This excerpt originally appeared at Neighborhood Effects
Last week an article ran in the Warwick Beacon that was based on a chart I produced showing Warwick, Rhode Island’s municipal budget (excluding the school budget) carved up according to current costs for funding the town’s pension benefits, Other Post Employment Benefits (OPEB), current employee healthcare costs and General Obligation bond payments. The figures come from official budget documents.
It caused quite a stir.
Here’s the question the chart addresses: If Warwick, Rhode Island were to fully fund employee benefits while paying healthcare costs for current retirees and active employees and make its annual bond payment, how much would be left over to fund everything else in the city budget?
Warwick operates four public pension plans: Firefighters/Police I Pension Plan, Fire II Pension Fund, Police II Fund, and the Municipal Employees Retirement System (MERS). Using these plans’ assumed 7.5 percent discount rate to value the liability, only one plan appears to be in deep distress. The Police/Fire I plan is 22 percent funded and requires an annual contribution of around $14 million. The remaining plans seem to be relatively well-funded. Together they add a further $12 million in annual contributions. In total, according to the pension valuation reports for the town of Warwick, fully funding these four pension systems requires an annual contribution of $26.4 million from the city.
Now, when valuing these four systems using the risk-free discount rate, the picture changes. The risk-free rate adds a further $29 million to the annual required contribution. Valuing these plans on a market basis doubles the annual contribution to $55.7 million. That’s 48 percent of the town’s municipal budget in FY 2011.
Employees also receive Other Post Employment Benefits (OPEB) - largely comprised of healthcare – in their retirement. If the town were to fully fund OPEB benefits for their current workers they would need to contribute a further $14 million. On top of this Warwick is contributing $11.8 million to pay for current employee healthcare benefits in FY 2011 (see, Annual Budget, FY 2013). I added in General Obligation debt (principle and interest payments) of $8.5 million, since I assume this is a non-negotiable expense for the municipality. That leaves Warwick with about 18 percent of its FY 2011 budget remaining.
On the Beacon article, I will underscore several points.
1) The risk-free rate matters. To value and fund a pension plan requires figuring out how much is needed to be set aside today to fund a promised benefit to be paid in future. One must equate the value of a pension to be paid in the future with its value today (the time value of money). That means one must assume a discount rate (i.e., rate of interest) to convert the future value into the present. That enables one to figure out the amount needed to be set aside today to fund tomorrow’s payments.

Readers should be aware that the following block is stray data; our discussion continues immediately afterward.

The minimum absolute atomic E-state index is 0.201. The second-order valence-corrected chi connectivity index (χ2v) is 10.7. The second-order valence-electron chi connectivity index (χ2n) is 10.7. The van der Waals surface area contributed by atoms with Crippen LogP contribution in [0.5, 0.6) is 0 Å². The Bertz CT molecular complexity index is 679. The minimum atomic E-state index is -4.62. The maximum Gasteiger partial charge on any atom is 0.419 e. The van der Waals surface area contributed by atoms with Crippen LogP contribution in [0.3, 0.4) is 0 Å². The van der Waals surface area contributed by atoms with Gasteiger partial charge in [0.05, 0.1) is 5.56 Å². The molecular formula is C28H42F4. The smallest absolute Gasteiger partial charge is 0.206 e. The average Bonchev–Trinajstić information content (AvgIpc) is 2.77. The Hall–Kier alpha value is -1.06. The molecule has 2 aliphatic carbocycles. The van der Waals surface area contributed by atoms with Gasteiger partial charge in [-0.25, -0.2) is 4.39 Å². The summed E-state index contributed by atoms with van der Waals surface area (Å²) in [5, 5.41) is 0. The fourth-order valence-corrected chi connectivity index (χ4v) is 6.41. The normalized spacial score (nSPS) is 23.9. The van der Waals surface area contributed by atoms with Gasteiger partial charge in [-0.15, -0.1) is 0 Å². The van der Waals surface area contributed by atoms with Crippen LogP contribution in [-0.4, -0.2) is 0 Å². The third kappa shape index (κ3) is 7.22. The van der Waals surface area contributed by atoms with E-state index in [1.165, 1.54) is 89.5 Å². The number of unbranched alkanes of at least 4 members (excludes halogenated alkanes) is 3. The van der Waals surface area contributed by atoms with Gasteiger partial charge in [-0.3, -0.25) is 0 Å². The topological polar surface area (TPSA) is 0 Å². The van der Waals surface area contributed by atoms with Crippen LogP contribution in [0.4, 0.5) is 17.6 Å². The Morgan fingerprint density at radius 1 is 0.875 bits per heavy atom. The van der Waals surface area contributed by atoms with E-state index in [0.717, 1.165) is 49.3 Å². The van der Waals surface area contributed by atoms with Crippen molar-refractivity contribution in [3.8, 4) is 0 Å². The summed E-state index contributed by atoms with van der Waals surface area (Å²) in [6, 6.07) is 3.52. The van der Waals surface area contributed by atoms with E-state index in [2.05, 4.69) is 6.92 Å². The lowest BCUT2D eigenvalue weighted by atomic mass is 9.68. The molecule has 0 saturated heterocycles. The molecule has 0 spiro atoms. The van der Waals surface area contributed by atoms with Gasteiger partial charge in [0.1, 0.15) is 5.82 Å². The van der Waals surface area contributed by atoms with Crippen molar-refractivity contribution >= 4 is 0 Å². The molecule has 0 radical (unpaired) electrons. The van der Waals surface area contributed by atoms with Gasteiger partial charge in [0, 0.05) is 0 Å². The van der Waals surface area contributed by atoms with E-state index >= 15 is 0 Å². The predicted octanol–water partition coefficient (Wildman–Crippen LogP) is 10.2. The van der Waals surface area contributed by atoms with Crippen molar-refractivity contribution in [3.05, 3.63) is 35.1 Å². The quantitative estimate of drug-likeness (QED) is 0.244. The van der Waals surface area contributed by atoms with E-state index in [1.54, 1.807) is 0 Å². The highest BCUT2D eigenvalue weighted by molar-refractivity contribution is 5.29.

As most followers of the pension story know, in choosing that discount rate, public sector pension plans look to what rate of return they expect the plan’s assets will return when invested. Most public plans have assumed a rate of return of 8 percent on their assets.
Public pensions represent a secure, government-guaranteed benefit and are not likely to be defaulted upon. Public pensions should be valued like a government bond. The rate to use is the return on Treasury bonds, currently 2.3 percent.
But it’s the practical effect that many politicians and plan sponsors protest, as The New York Times story of yesterday highlights. Lowering the discount rate increases the liability and the amount needed to fund the plan. That has a real impact on the budget, as the Warwick chart shows.
2) Private sector defined benefit plans suffer from their own set of accounting and moral hazard problems, and they use a variety of discount rates for a variety of reasons. Public plans carry a stronger guarantee, as they are backed by government, and therefore should be discounted using lower rates than used by the private sector – not a higher one – as is current practice.
3) An investor doesn’t “get” an expected return. There is always a chance you will either do better, or worse, than expected. Yet the risk not achieving 8 percent annually is often ignored. (Or more accurately it is borne by future taxpayers and younger retirees.) Discounting benefits at a risk-adjusted interest rate captures the cost to taxpayers of having to supplement pensions should projected returns not be realized and the plan’s assets fall short.
You don’t calculate the employer’s annual payment to the pension system based on how the plan’s assets are expected to perform. Just as you don’t value your home mortgage based on what you think your 401K might do. This video developed by Nobel-Prize winning economist Bill Sharpe makes the case perhaps better than I can do in this blog.
The policy message the economics points to is unsettling. Defined benefit plans are in trouble and they will require more funding and difficult budget and policy decisions starting now.
And, who really wants to hear that?
Read the entire blog post